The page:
Courtesy of The Legacy Project

3245-3704 North Halsted Street Outdoor Streetscape Museum Historic Landmark, Chicago, IL 60657, USA
Phone +1 312-608-1198

The only museum of its kind anywhere, The Legacy Walk in Chicago is an outdoor installation dedicated to highlighting world-changing members of the LGBTQ+ community. Located in the gayborhood Boystown, along a half-mile of the North Halsted Street Corridor, the series of snazzy bronze plaques affixed to steel rainbow-colored pylons commemorate the life and work of queer notables such as Walt Whitman, Leonard Bernstein, and Alan Turing.

Guided tours of The Legacy Walk are $10 for seniors, $20 for college students, and $35 for adults; high school students and children can join the tour for free. Meals, shopping, and more can be added on for an extra cost.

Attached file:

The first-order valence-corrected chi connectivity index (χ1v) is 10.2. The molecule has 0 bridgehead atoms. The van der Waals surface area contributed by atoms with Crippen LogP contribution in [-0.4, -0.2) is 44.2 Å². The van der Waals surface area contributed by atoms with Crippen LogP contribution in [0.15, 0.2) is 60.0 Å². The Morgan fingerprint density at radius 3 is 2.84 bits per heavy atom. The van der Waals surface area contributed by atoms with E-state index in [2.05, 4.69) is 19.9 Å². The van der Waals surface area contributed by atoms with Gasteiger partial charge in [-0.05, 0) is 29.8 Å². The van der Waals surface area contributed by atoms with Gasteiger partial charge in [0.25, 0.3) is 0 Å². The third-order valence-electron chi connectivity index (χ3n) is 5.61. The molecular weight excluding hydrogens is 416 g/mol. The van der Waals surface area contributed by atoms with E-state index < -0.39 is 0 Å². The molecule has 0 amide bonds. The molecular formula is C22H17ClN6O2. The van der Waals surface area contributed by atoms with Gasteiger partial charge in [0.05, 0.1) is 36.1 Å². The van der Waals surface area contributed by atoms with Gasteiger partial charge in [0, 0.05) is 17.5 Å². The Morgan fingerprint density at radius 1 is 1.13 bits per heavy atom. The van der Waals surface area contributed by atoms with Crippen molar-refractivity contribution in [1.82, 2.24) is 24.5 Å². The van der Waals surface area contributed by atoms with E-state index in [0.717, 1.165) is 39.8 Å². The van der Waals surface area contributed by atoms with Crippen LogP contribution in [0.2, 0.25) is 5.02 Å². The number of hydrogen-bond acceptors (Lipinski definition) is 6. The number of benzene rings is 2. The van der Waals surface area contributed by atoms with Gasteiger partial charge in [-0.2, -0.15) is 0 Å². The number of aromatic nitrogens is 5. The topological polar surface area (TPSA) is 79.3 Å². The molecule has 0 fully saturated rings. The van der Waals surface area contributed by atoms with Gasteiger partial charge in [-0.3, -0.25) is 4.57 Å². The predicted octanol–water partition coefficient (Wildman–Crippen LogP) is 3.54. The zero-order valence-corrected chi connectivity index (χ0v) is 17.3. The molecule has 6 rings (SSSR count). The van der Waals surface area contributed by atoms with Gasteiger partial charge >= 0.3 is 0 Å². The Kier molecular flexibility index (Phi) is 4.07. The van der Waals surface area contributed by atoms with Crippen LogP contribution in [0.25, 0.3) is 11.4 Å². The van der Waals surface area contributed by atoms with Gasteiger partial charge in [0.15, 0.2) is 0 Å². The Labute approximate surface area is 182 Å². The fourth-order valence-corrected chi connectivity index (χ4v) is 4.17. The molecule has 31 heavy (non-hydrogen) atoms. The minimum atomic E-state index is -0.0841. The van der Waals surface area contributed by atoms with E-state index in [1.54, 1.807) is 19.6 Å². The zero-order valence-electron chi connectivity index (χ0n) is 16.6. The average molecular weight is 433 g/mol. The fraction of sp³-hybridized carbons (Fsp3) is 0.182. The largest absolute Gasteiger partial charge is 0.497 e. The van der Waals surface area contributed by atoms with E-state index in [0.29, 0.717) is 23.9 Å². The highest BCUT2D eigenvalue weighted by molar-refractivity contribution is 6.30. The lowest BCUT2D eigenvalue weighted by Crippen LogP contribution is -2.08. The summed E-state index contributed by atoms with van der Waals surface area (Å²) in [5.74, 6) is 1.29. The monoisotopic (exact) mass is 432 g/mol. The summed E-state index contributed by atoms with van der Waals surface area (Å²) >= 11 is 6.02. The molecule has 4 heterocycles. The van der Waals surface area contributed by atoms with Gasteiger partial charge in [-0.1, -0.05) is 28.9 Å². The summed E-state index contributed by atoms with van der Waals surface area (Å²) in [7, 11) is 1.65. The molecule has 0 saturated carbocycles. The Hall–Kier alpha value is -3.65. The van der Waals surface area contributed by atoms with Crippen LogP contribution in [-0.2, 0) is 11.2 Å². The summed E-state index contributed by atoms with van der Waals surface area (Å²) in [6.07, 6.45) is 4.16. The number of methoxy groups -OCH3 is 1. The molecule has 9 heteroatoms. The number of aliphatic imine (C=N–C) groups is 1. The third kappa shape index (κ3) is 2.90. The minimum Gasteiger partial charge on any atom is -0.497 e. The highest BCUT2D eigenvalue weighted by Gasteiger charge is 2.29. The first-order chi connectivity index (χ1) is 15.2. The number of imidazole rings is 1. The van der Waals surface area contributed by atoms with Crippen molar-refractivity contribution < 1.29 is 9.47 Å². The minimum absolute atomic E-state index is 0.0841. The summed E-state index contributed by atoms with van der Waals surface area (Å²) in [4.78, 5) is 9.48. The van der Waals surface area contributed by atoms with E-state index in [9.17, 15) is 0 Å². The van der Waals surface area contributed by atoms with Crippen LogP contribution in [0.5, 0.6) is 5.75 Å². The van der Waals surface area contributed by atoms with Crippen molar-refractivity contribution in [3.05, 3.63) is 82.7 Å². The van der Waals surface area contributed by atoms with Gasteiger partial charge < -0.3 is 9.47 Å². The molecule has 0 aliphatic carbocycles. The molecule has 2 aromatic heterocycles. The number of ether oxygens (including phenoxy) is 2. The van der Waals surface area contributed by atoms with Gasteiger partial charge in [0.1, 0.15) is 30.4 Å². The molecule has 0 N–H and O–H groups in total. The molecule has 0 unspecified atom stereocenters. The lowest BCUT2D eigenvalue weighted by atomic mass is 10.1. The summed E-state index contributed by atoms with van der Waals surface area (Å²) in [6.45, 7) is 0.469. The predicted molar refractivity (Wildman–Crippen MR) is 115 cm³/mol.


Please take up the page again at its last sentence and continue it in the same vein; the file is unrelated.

06 of 10

Lesbian Herstory Archives

two women holding a banner for the Lesbian Herstory Archives

Courtesy of the Lesbian Herstory Archives

484 14th St, Brooklyn, NY 11215-5702, USA
Phone +1 718-768-3953

Don’t let the location fool you. The Lesbian Herstory Archives might be tucked away in an unassuming townhouse on a quiet street in Brooklyn. Still, the building is bursting at the seams with the globe’s largest collection of lesbian-related material. Founded in the 1970s as an answer to the patriarchalism rampant in the gay rights movement, the archives feature a truly jaw-dropping selection of memorabilia. Among the items here are buttons, banners, T-shirts, and printed goodies such as books, posters, and periodicals.

07 of 10

Leather Archives and Museum

Excavating Experience exhibit